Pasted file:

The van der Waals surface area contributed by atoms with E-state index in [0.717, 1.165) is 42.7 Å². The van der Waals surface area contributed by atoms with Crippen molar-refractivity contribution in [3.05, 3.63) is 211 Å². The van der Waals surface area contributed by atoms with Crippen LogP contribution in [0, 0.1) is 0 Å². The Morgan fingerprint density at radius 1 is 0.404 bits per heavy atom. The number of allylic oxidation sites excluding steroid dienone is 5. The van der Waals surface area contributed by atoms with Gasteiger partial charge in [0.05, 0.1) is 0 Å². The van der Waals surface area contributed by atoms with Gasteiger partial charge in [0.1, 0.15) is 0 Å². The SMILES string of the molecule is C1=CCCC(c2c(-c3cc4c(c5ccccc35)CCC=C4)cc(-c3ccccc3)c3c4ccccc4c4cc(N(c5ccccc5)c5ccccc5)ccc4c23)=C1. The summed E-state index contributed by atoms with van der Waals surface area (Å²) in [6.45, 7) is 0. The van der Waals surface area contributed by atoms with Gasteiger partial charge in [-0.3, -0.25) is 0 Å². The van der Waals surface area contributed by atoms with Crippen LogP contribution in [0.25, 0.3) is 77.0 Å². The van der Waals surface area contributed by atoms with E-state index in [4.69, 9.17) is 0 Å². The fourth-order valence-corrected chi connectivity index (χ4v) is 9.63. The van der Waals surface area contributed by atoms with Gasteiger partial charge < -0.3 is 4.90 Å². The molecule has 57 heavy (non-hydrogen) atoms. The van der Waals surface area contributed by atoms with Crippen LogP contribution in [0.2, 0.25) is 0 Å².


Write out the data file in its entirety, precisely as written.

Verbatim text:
The van der Waals surface area contributed by atoms with E-state index in [0.717, 1.165) is 42.7 Å². The van der Waals surface area contributed by atoms with Crippen molar-refractivity contribution in [3.05, 3.63) is 211 Å². The van der Waals surface area contributed by atoms with Crippen LogP contribution in [0, 0.1) is 0 Å². The Morgan fingerprint density at radius 1 is 0.404 bits per heavy atom. The number of allylic oxidation sites excluding steroid dienone is 5. The van der Waals surface area contributed by atoms with Gasteiger partial charge in [0.05, 0.1) is 0 Å². The van der Waals surface area contributed by atoms with Gasteiger partial charge in [0.1, 0.15) is 0 Å². The SMILES string of the molecule is C1=CCCC(c2c(-c3cc4c(c5ccccc35)CCC=C4)cc(-c3ccccc3)c3c4ccccc4c4cc(N(c5ccccc5)c5ccccc5)ccc4c23)=C1. The summed E-state index contributed by atoms with van der Waals surface area (Å²) in [6.45, 7) is 0. The van der Waals surface area contributed by atoms with Gasteiger partial charge in [-0.3, -0.25) is 0 Å². The van der Waals surface area contributed by atoms with Crippen LogP contribution in [0.25, 0.3) is 77.0 Å². The van der Waals surface area contributed by atoms with E-state index in [4.69, 9.17) is 0 Å². The fourth-order valence-corrected chi connectivity index (χ4v) is 9.63. The van der Waals surface area contributed by atoms with Gasteiger partial charge < -0.3 is 4.90 Å². The molecule has 57 heavy (non-hydrogen) atoms. The van der Waals surface area contributed by atoms with Crippen LogP contribution in [0.2, 0.25) is 0 Å².